Recently, as I was reviewing various clauses in an electronic health records (EHR) contract for a practice that had hired me to assist with the negotiations, I noticed a statement in the licensing clause that unfortunately is all too common:
[Vendor] may have nonexclusive rights to aggregated and deidentified patient data and may use or disclose such deidentified data for any purpose.
So, if I had let this go without modification, what would this mean to the practice? That the vendor would have the right to sell the data to a third party to be used for whatever purpose the third party wished.
Now, let's be clear, this is deidentified data, which means records are not attributable to any specific practice or patient. But the point is, this is your data and should any vendor, without your consent, have the right to profit from information obtained through your hard work? Of course not. Does it make sense that you would be paying a vendor for use of an EHR system and that the vendor then makes money from use of the patient database that you have built up? In my estimation, this is a perfect example of "double dipping."
This brings up just one of the items you need to be aware of when dealing with electronic clinical patient data. And being knowledgeable about patient data and potential for issues is never more pronounced than when entering the Web- and cloud-based world.
Patient data conversion
One practice came to me after a frustrating bout with its cloud-based software vendor. The practice decided they had found better software for their needs and wanted to transition its patient data to this new system. However, the present software vendor was not too happy about this decision. They told the practice it wasn't possible to do an electronic conversion and that the best they could do was provide PDF files at what I thought was an unfair cost, given the situation. So the practice was on the hook to hire a temp to enter all the patient data into the new system. Problem was, given that the vendor was cloud-based and had control of all the patient data, it put the practice in what was a "their way or the highway" situation.
Another practice contacted me to help them deal with a similar situation, only this time the vendor said they could provide the patient data in electronic format, but it would charge the practice $10,000 for this conversion. And that's not counting the additional fees that the new vendor would charge for importing the data.
So how do you avoid situations like the above? It all comes down to being proactive before signing the deal and recognizing that you need to address the future potential of transitioning your data. All relationships can go sour at one point, and there needs to be a plan for this possibility. To find out a little more detail about this you can review the following EHR Contracts Checklist.
Holding patient data hostage
One of the worst abuses I have seen from vendors regarding using your patient data as leverage is when they try to include in their contracts a version of the following:
Licensee will receive copy of data within 10 days of receipt of final payment, including all amounts due.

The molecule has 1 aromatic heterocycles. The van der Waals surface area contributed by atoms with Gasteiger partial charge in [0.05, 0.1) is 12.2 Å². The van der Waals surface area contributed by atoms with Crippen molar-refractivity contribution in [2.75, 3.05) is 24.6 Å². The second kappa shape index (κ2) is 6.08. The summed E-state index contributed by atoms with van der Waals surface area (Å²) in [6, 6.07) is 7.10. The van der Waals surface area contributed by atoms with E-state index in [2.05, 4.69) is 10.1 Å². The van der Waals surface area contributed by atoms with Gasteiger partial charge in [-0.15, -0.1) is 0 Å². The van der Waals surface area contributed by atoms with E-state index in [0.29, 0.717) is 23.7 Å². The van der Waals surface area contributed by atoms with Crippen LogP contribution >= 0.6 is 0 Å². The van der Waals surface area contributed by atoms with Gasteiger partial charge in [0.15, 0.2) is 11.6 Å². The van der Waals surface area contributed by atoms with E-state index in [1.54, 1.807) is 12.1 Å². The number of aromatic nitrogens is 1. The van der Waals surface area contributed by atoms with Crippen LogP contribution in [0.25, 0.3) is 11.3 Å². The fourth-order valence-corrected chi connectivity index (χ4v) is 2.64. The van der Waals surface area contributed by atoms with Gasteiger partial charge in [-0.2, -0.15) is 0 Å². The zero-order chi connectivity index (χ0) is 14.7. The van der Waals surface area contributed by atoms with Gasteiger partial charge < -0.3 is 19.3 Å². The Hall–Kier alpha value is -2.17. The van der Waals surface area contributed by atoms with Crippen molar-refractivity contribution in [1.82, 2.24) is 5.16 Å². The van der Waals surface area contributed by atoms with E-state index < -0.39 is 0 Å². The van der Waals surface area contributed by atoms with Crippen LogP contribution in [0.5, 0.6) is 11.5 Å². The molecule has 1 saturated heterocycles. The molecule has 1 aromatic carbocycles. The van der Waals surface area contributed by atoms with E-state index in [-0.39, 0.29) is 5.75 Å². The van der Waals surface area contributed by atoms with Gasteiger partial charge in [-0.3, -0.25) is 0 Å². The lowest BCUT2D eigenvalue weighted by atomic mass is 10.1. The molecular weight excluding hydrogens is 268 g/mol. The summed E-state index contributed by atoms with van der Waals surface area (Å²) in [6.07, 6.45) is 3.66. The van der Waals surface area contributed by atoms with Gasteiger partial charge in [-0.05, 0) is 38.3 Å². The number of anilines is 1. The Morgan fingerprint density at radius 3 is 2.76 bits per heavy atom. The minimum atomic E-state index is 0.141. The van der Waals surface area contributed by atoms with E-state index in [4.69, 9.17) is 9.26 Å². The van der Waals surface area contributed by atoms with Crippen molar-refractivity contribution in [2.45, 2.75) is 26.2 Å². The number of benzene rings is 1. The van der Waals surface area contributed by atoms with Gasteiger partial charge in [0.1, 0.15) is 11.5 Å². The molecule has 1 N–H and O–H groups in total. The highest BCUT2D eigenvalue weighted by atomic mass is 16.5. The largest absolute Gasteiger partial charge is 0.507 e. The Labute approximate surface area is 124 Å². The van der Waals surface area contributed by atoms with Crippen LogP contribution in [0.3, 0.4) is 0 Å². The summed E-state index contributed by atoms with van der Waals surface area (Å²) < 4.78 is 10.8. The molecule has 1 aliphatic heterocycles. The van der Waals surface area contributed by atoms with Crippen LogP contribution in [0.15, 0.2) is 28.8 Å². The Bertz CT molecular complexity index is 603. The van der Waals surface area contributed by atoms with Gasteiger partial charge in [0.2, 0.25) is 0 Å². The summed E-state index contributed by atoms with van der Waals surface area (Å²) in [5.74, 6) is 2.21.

I see this all the time with hosting companies. When I questioned one EHR cloud-based vendor attorney about this, he responded that the only way, upon termination, they could guarantee that they would receive their money was to basically hold the practice's data hostage until the practice was paid in full.
From the vendor standpoint I get it, but it is unethical and can cause great harm to the practice. If the vendor has a problem with a practice's payment, other mechanisms are outlined in the contract to address this. In legal terms, this idea of holding data hostage is more commonly referred to as "electronic self-help."
Finally, regarding patient data, one of the big concerns is security. With the growing popularity of cloud-based dental software, this is an area where a practice should do some due diligence. In the past few years, I have seen many data centers claiming to have expertise in hosting healthcare software. The fact that we are talking about patient data adds a level of complexity to the situation. It's important to verify that the vendor that is hosting your dental electronic health record software has experience with healthcare software and has staff that is focused on its security. In addition, it's essential that on the most basic level you at least get guarantees that the data center's hardware and software are compliant with HIPAA requirements.
One of the things that keeps practices from fully committing to integrating dental EHRs is the worry about patient data, and there are some areas in which it is critical to cross your T's and dot your I's, especially when it comes to contracts. However, for every possible issue there is a solution, and as long as you are proactive you should be just fine.
Mike Uretz is a 30-year software veteran and nationally recognized healthcare software and electronic health records expert. Mike has consulted with hundreds of practices and multiclinic groups to help them properly evaluate and select their software solutions, structure and negotiate contracts, and provide management and oversight for their implementations. He was a member of the Certification Commission for Health Information Technology EHR Certification Workgroup and co-chairman of the Best Practices Advisory Committee for Contracts. He was instrumental in developing standards for structuring software contracts and pricing used nationwide. He is the founder and executive director of DentalSoftwareAdvisor.com and the founder of the LinkedIn group Dental Software, Electronic Health Records and Electronic Health Records. He can be contacted at MikeU@DentalSoftwareAdvisor.com.